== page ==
Where are the seeds of the next financial crisis?
Speaking at the Conference of State Bank Supervisors, Comptroller of the Currency Thomas Curry discussed threats to the national banking system and warned listeners about the dangers of the “shadow banking system.”
As regulatory scrutiny on banks intensifies, assets are shifting from regulated depository institutions to lesser-regulated institutions, Curry explained, resulting in an unbalanced system – and the potential for serious problems.
“In the wake of the financial crisis, the regulation of insured depository institutions has become much more rigorous, as it should,” Curry told attendees. “But as we add safeguards, beef up capital requirements, and raise standards, some activities are almost certain to migrate out of insured financial institutions into what is often called the shadow banking system. We are seeing that clearly in the area of mortgage servicing rights, which is shifting from bank servicers to nonbank companies as a result of the new capital rules.”
The Consumer Financial Protection Bureau will fill certain gaps, the Comptroller said, by writing new rules and supervising some nonbank entities. But state regulators need to step up and do their part.
“The shift of financial assets into the shadow banking system could carry with it the seeds for the next financial crisis if we do not act quickly and effectively,” Curry cautioned. “We can’t tolerate a situation where banking activities migrate to nonbank financial institutions in order to escape prudential supervision.”
State regulators should conduct balanced supervision of both bank and nonbank institutions, Curry advised. “Much of the burden for regulating the shadow system will fall upon the states, and I would encourage you to make this a high priority.”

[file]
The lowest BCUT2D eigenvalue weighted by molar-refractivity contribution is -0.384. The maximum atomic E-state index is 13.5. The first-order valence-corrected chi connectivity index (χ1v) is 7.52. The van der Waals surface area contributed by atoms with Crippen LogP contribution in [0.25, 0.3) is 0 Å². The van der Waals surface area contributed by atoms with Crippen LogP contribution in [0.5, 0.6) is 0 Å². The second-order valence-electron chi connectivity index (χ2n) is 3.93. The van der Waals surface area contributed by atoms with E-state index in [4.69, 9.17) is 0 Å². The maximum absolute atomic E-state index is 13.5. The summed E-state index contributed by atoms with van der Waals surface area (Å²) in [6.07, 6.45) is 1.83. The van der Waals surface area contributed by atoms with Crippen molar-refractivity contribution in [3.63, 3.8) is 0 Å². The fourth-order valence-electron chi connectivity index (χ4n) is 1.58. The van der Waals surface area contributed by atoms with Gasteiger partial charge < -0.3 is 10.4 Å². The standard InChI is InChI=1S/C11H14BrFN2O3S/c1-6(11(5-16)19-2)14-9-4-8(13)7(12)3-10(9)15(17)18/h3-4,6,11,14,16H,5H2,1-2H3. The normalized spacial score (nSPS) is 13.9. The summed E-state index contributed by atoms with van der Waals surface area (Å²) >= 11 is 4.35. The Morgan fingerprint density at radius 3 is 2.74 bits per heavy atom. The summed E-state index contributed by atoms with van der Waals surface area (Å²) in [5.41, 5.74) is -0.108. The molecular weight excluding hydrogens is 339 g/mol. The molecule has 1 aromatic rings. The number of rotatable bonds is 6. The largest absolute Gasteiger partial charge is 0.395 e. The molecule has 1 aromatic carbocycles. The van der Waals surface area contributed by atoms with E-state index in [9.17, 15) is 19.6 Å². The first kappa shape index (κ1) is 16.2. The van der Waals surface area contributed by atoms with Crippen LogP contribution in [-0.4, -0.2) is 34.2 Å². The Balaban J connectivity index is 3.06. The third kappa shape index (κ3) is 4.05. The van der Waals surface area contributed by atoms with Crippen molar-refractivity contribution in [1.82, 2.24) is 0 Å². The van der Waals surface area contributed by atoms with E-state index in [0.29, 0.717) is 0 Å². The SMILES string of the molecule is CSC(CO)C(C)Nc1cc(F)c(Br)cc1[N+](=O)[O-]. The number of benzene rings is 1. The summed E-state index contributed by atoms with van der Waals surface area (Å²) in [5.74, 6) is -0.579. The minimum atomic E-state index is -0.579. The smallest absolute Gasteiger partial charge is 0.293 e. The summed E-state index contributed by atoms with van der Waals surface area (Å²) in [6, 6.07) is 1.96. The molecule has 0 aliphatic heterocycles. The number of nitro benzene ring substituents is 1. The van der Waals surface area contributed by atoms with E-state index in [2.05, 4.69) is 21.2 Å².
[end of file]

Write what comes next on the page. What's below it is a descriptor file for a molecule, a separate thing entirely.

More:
Just a few days later, Superintendent of New York’s Department of Financial Services (DFS) Benjamin Lawsky echoed Curry’s concerns in remarks to the Mortgage Bankers Association. He also cited nonbank mortgage loan servicers as an example of the potential for a “race to the bottom” where homeowners and investors “are at risk of becoming fee factories.”
As banks offload mortgage servicing rights to lesser-regulated nonbank mortgage servicers, some servicers – being paid a flat fee – try to provide their services as cheaply as possible to maximize profits. “Regulators have a responsibility to ask whether the purported ‘efficiencies’ at nonbank mortgage servicers are too good to be true,” Lawsky said.
Some servicers also offer ancillary services like property inspections or foreclosure sales, he added, deciding how much to charge the borrower or investor with limited oversight. “The potential for conflicts of interest and self-dealing here are perfectly clear,” Lawsky said. “Servicers have every incentive to use these affiliated companies exclusively for their ancillary services, and they often do. The affiliated companies have every incentive to provide low-quality services for high fees, and they appear in some cases to be doing so.”
Answering Curry’s call, Lawsky said the DFS plans to increase its focus on nonbank servicers, particularly in the mortgage industry. “We’ve publicly highlighted our concerns about ancillary services with one particular nonbank servicer, but they are not the only industry player doing this,” he noted.
To read Comptroller Curry’s prepared remarks, click here.
To read excerpts from Superintendent Lawsky’s speech, click here.
Why it matters: The “shadow banking” term is used to address unregulated competitors of banks (mortgage brokers and servicers, non-bank auto and payday lenders, private equity firms, PayPal, Google and Bitcoin) as well as functions in the financial system which are being targeted for more regulation (repurchase agreements, asset securitization, the secondary mortgage market). After the financial crisis, banks have been the focus of state and federal regulators for increased regulation and capital and liquidity requirements, often to the competitive disadvantage and potential demise of the traditional bank business model. However, going forward, potential systemic risk is likely to be regulated wherever regulators identify it – including in the shadows of the financial system.